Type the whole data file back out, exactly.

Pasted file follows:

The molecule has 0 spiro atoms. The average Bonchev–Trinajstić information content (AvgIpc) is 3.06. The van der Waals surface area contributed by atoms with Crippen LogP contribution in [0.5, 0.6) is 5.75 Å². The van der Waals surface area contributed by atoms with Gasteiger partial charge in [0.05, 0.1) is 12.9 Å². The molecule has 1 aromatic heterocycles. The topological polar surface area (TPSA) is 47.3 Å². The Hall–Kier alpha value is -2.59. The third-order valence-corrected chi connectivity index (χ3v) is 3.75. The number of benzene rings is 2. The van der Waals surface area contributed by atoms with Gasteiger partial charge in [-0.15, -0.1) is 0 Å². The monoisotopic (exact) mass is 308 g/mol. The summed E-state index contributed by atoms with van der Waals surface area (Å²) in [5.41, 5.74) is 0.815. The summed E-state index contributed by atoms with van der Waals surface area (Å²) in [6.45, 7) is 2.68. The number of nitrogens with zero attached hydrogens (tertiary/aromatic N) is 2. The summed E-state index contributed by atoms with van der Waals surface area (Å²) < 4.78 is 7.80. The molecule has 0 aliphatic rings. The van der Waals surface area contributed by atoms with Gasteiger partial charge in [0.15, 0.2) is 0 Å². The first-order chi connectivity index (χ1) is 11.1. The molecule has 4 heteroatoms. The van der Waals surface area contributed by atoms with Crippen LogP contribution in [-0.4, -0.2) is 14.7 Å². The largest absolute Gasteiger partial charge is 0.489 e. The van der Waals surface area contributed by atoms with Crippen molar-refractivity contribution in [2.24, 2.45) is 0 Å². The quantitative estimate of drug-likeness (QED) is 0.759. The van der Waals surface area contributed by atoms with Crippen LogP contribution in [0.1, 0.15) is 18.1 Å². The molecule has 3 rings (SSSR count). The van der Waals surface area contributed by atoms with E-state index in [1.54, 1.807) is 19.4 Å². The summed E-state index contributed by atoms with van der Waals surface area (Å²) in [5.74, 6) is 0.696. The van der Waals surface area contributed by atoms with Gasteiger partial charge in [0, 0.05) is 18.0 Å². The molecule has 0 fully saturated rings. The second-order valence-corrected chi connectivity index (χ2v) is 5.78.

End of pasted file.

The molecule has 0 spiro atoms. The average Bonchev–Trinajstić information content (AvgIpc) is 3.06. The van der Waals surface area contributed by atoms with Crippen LogP contribution in [0.5, 0.6) is 5.75 Å². The van der Waals surface area contributed by atoms with Gasteiger partial charge in [0.05, 0.1) is 12.9 Å². The molecule has 1 aromatic heterocycles. The topological polar surface area (TPSA) is 47.3 Å². The Hall–Kier alpha value is -2.59. The third-order valence-corrected chi connectivity index (χ3v) is 3.75. The number of benzene rings is 2. The van der Waals surface area contributed by atoms with Gasteiger partial charge in [-0.15, -0.1) is 0 Å². The monoisotopic (exact) mass is 308 g/mol. The summed E-state index contributed by atoms with van der Waals surface area (Å²) in [5.41, 5.74) is 0.815. The summed E-state index contributed by atoms with van der Waals surface area (Å²) in [6.45, 7) is 2.68. The number of nitrogens with zero attached hydrogens (tertiary/aromatic N) is 2. The summed E-state index contributed by atoms with van der Waals surface area (Å²) < 4.78 is 7.80. The molecule has 0 aliphatic rings. The van der Waals surface area contributed by atoms with Gasteiger partial charge in [0.15, 0.2) is 0 Å². The first-order chi connectivity index (χ1) is 11.1. The molecule has 4 heteroatoms. The van der Waals surface area contributed by atoms with Crippen LogP contribution in [-0.4, -0.2) is 14.7 Å². The largest absolute Gasteiger partial charge is 0.489 e. The van der Waals surface area contributed by atoms with Crippen molar-refractivity contribution in [2.24, 2.45) is 0 Å². The quantitative estimate of drug-likeness (QED) is 0.759. The van der Waals surface area contributed by atoms with Crippen LogP contribution in [0.1, 0.15) is 18.1 Å². The molecule has 3 rings (SSSR count). The van der Waals surface area contributed by atoms with E-state index in [1.54, 1.807) is 19.4 Å². The summed E-state index contributed by atoms with van der Waals surface area (Å²) in [5.74, 6) is 0.696. The van der Waals surface area contributed by atoms with Gasteiger partial charge in [0, 0.05) is 18.0 Å². The molecule has 0 fully saturated rings. The second-order valence-corrected chi connectivity index (χ2v) is 5.78.